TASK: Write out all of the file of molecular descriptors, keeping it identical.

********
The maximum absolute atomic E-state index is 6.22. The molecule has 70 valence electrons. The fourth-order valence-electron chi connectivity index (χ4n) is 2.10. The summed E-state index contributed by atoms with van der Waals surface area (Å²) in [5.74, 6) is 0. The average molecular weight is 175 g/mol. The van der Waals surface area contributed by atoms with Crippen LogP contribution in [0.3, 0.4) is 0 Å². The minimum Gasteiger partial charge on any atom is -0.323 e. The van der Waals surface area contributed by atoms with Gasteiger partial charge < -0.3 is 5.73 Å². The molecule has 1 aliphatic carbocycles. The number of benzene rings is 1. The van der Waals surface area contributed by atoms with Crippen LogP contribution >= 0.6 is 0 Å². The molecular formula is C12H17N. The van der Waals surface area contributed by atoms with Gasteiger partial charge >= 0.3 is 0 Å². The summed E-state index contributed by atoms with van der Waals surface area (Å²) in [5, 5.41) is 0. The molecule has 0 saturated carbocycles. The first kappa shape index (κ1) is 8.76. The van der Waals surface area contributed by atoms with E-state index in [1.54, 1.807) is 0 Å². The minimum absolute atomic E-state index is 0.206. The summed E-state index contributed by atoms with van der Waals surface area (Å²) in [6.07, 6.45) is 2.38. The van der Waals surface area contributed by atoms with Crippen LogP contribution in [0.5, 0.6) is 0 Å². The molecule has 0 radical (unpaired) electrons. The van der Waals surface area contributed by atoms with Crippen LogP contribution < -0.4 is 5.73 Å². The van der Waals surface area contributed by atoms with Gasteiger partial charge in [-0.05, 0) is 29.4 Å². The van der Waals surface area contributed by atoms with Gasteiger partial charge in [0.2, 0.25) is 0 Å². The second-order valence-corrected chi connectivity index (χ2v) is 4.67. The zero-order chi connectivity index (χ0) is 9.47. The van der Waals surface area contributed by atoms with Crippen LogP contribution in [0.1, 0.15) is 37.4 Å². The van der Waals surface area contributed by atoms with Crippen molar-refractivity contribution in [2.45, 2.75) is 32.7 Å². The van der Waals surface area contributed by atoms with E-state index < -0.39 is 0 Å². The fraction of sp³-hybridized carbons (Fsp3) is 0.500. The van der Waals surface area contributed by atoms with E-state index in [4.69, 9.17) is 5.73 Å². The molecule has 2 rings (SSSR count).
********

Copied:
The maximum absolute atomic E-state index is 6.22. The molecule has 70 valence electrons. The fourth-order valence-electron chi connectivity index (χ4n) is 2.10. The summed E-state index contributed by atoms with van der Waals surface area (Å²) in [5.74, 6) is 0. The average molecular weight is 175 g/mol. The van der Waals surface area contributed by atoms with Crippen LogP contribution in [0.3, 0.4) is 0 Å². The minimum Gasteiger partial charge on any atom is -0.323 e. The van der Waals surface area contributed by atoms with Gasteiger partial charge < -0.3 is 5.73 Å². The molecule has 1 aliphatic carbocycles. The number of benzene rings is 1. The van der Waals surface area contributed by atoms with Crippen LogP contribution >= 0.6 is 0 Å². The molecular formula is C12H17N. The van der Waals surface area contributed by atoms with Gasteiger partial charge >= 0.3 is 0 Å². The summed E-state index contributed by atoms with van der Waals surface area (Å²) in [5, 5.41) is 0. The molecule has 0 saturated carbocycles. The first kappa shape index (κ1) is 8.76. The van der Waals surface area contributed by atoms with E-state index in [1.54, 1.807) is 0 Å². The minimum absolute atomic E-state index is 0.206. The summed E-state index contributed by atoms with van der Waals surface area (Å²) in [6.07, 6.45) is 2.38. The van der Waals surface area contributed by atoms with Crippen LogP contribution in [0.5, 0.6) is 0 Å². The molecule has 0 radical (unpaired) electrons. The van der Waals surface area contributed by atoms with Crippen LogP contribution < -0.4 is 5.73 Å². The van der Waals surface area contributed by atoms with Gasteiger partial charge in [-0.05, 0) is 29.4 Å². The van der Waals surface area contributed by atoms with Gasteiger partial charge in [0.2, 0.25) is 0 Å². The second-order valence-corrected chi connectivity index (χ2v) is 4.67. The zero-order chi connectivity index (χ0) is 9.47. The van der Waals surface area contributed by atoms with Crippen LogP contribution in [0.1, 0.15) is 37.4 Å². The van der Waals surface area contributed by atoms with Crippen molar-refractivity contribution in [2.45, 2.75) is 32.7 Å². The van der Waals surface area contributed by atoms with E-state index < -0.39 is 0 Å². The fraction of sp³-hybridized carbons (Fsp3) is 0.500. The van der Waals surface area contributed by atoms with E-state index in [4.69, 9.17) is 5.73 Å². The molecule has 2 rings (SSSR count).